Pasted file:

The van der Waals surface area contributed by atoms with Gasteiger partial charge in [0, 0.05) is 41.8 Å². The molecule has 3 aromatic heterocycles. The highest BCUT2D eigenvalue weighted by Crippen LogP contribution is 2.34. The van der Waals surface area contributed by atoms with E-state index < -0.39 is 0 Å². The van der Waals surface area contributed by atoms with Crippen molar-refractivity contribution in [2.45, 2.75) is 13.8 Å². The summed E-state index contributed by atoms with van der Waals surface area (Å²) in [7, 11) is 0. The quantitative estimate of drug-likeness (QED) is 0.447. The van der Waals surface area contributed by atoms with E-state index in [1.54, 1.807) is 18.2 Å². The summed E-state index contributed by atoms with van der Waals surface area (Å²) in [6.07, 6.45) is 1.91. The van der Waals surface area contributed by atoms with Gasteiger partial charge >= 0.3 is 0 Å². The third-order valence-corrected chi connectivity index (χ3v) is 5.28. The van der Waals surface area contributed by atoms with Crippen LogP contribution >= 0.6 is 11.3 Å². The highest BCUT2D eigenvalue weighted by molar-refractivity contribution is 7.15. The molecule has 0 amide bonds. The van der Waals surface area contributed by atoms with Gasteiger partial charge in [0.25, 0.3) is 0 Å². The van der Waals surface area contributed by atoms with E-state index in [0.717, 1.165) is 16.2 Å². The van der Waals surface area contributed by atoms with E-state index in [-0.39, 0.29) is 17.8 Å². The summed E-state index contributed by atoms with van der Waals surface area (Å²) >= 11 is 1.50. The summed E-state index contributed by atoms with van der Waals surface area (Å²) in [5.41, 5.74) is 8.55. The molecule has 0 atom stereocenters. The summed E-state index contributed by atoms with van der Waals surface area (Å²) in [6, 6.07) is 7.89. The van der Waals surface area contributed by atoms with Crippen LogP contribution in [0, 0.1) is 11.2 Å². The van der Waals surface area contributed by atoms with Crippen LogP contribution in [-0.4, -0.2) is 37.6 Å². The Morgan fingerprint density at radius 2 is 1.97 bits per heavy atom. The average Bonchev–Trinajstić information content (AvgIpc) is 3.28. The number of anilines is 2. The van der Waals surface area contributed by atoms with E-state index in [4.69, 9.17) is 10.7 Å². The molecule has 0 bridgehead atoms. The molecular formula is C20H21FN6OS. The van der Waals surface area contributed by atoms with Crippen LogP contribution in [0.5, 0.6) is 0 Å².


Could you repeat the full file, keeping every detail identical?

The van der Waals surface area contributed by atoms with Gasteiger partial charge in [0, 0.05) is 41.8 Å². The molecule has 3 aromatic heterocycles. The highest BCUT2D eigenvalue weighted by Crippen LogP contribution is 2.34. The van der Waals surface area contributed by atoms with E-state index < -0.39 is 0 Å². The van der Waals surface area contributed by atoms with Crippen molar-refractivity contribution in [2.45, 2.75) is 13.8 Å². The summed E-state index contributed by atoms with van der Waals surface area (Å²) in [7, 11) is 0. The quantitative estimate of drug-likeness (QED) is 0.447. The van der Waals surface area contributed by atoms with E-state index in [1.54, 1.807) is 18.2 Å². The summed E-state index contributed by atoms with van der Waals surface area (Å²) in [6.07, 6.45) is 1.91. The van der Waals surface area contributed by atoms with Gasteiger partial charge >= 0.3 is 0 Å². The third-order valence-corrected chi connectivity index (χ3v) is 5.28. The van der Waals surface area contributed by atoms with Crippen LogP contribution >= 0.6 is 11.3 Å². The highest BCUT2D eigenvalue weighted by molar-refractivity contribution is 7.15. The molecule has 0 amide bonds. The van der Waals surface area contributed by atoms with Gasteiger partial charge in [0.25, 0.3) is 0 Å². The van der Waals surface area contributed by atoms with E-state index in [0.717, 1.165) is 16.2 Å². The van der Waals surface area contributed by atoms with E-state index in [-0.39, 0.29) is 17.8 Å². The summed E-state index contributed by atoms with van der Waals surface area (Å²) >= 11 is 1.50. The summed E-state index contributed by atoms with van der Waals surface area (Å²) in [5.41, 5.74) is 8.55. The molecule has 0 atom stereocenters. The summed E-state index contributed by atoms with van der Waals surface area (Å²) in [6, 6.07) is 7.89. The van der Waals surface area contributed by atoms with Crippen LogP contribution in [0, 0.1) is 11.2 Å². The van der Waals surface area contributed by atoms with Crippen LogP contribution in [-0.4, -0.2) is 37.6 Å². The Morgan fingerprint density at radius 2 is 1.97 bits per heavy atom. The average Bonchev–Trinajstić information content (AvgIpc) is 3.28. The number of anilines is 2. The van der Waals surface area contributed by atoms with E-state index in [4.69, 9.17) is 10.7 Å². The molecule has 0 bridgehead atoms. The molecular formula is C20H21FN6OS. The van der Waals surface area contributed by atoms with Crippen LogP contribution in [0.5, 0.6) is 0 Å².